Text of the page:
Shifting Toward Patient-Centered Communication

According to a 2021 BMC Nursing study, the value of effective communication in nurse-patient clinical interactions cannot be overemphasized, as “research has shown that communication processes are essential to more accurate patient reporting and disclosure.”

When you consider that life and death decisions hang in the balance, the importance of clear, honest communication takes on ultra-importance. Indeed, the stakes are high.

  • Effective treatment depends on patients feeling safe enough to openly and honestly share with their care providers, so the provider has the relevant information to dispense appropriate treatments.
  • On the flip side, providers must convey instructions, explanations of diagnoses, and treatment options in a way that is clearly understood and coupled with genuine compassion in the pursuit of optimal care.

Communication that effectively conveys crucial information between patient and provider paves the way for best-case-scenario outcomes. Providers must help create an environment where patients are unafraid and empowered to share relevant information and then absorb and digest instruction from the medical team. Focusing on patient-centered communication is crucial for nurses, doctors, and healthcare professionals at every level.

Check out these four strategies that will improve areas of communication and yield a better patient-provider experience.

When meeting a patient for the first time, remember to address them while maintaining eye contact. Simple gestures like this go a long way in establishing rapport and trust.

Communicate from Eye Level

Take the opportunity to sit down and connect with patients at eye level. While this approach won't work in some settings, it can be utilized at many contact points, from the check-in process to the final phase of instructions prior to discharge. Studies show that trust and connections build when patient and doc/nurse/healthcare provider are seated together. In addition, patients experience greater satisfaction and respond with positivity when they experience an eye-level connection.

Practice Active Listening

Being fully committed to practicing active listening can be challenging in hectic settings. But that's when intentionally communicating using your ears, eyes, and a focused mind is most needed. In fact, it's the only way to ensure the information crucial to an accurate diagnosis and treatment plan is obtained.

It's quite simple. When providers are fully present, patient anxiety decreases, allowing rapport and trust to build. Conversely, patient care suffers when a doctor, nurse, or technician appears to be only half-listening, is distracted by other people or situations, or tries to rush through the encounter.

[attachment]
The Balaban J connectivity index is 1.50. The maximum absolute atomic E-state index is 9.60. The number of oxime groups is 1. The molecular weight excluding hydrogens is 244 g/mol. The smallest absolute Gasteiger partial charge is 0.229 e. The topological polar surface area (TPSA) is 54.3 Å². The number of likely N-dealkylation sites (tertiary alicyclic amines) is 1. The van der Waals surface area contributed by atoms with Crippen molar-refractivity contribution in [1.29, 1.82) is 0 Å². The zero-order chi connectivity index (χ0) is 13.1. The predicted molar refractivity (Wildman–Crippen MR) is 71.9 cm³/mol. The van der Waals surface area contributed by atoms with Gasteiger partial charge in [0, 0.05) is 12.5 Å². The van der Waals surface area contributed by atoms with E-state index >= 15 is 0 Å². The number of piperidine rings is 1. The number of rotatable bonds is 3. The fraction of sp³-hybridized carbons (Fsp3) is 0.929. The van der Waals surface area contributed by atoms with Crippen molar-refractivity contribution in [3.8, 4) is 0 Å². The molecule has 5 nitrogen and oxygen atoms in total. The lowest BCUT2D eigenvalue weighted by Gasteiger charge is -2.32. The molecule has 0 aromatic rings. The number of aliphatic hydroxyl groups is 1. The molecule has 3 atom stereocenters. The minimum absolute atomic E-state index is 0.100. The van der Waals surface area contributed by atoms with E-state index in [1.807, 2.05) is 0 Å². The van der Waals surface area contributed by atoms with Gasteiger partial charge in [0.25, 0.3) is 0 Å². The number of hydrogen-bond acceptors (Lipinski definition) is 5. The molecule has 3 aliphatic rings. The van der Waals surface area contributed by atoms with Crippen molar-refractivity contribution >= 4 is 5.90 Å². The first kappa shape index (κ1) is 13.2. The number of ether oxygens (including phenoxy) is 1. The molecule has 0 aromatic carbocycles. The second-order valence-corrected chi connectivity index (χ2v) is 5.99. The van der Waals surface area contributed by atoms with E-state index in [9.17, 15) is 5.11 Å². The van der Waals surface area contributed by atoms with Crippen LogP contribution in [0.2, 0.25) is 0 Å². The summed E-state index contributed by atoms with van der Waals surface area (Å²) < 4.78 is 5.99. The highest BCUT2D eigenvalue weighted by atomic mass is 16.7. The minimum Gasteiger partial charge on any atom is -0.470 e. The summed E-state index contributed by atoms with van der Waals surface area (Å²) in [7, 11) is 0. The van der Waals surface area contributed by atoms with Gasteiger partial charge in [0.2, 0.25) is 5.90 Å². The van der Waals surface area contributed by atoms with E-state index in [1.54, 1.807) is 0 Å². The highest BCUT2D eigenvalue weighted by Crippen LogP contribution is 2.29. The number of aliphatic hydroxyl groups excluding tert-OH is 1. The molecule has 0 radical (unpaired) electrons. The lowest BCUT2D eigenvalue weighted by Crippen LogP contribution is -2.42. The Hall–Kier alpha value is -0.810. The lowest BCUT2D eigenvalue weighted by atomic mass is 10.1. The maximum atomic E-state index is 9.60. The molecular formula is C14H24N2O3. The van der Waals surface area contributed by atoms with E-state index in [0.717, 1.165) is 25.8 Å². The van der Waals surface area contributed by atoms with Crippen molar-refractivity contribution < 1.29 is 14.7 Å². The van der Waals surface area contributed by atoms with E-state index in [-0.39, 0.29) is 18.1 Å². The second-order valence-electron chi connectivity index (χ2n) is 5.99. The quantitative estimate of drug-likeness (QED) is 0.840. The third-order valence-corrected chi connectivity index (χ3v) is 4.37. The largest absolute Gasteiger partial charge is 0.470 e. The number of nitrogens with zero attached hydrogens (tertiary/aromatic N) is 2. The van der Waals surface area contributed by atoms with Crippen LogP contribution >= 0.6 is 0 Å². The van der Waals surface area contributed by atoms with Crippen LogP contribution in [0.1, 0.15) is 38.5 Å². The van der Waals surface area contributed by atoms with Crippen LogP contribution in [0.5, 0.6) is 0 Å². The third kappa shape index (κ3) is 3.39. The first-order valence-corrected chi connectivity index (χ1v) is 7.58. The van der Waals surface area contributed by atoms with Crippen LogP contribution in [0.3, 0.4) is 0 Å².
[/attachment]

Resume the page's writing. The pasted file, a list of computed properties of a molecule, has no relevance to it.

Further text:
An example of active listening is responding with non-verbal cues, such as a head nod or leaning forward, and making sure your arms are relaxed and at your side (opposed to crossed arms, which is seen as being disengaged or irritated).

Active listening not only strengthens the provider-patient relationship; it can also contribute to a healthcare organization’s ability to achieve best possible outcomes.

Ask Open-ended Questions

Questions that require more than a ”yes or no” answer encourage patients think deeper and to share more details about their current state. For example, asking "Can you tell me where the pain is?" will produce a more helpful response than "Does your leg hurt?" Often, it takes a few questions to get a patient to thoroughly disclose specifics about their situation. Use the attentive/active listening strategies mentioned above to draw the patient into a conversation.

Keep it Simple

When communicating with patients, it's essential to use best practices, such as communicating using “plain language.” This means that providers need to swap out the high-level healthcare terms (jargon and unfamiliar acronyms) for simplified, easy-to-understand words. Technical language and explanations will lose many folks who don't work in the field daily.

Instead, give information in small chunks, pausing throughout to affirm the patient (or their family member) understands. Focus on the treatment plan and ensure the patient feels comfortable asking for more clarification.

Plain language strategies apply to both verbal and written communication. Ensure that any written discharge instructions are understood, especially those involving prescription drugs and dosages. Sentences should be clear and concise, and any visuals should be clearly labeled.

Incorporating a variety of patient-centered communication strategies will help healthcare professionals treat their patients more effectively and efficiently, while also ensuring that patients feel empowered to make informed decisions about their current and future healthcare needs.

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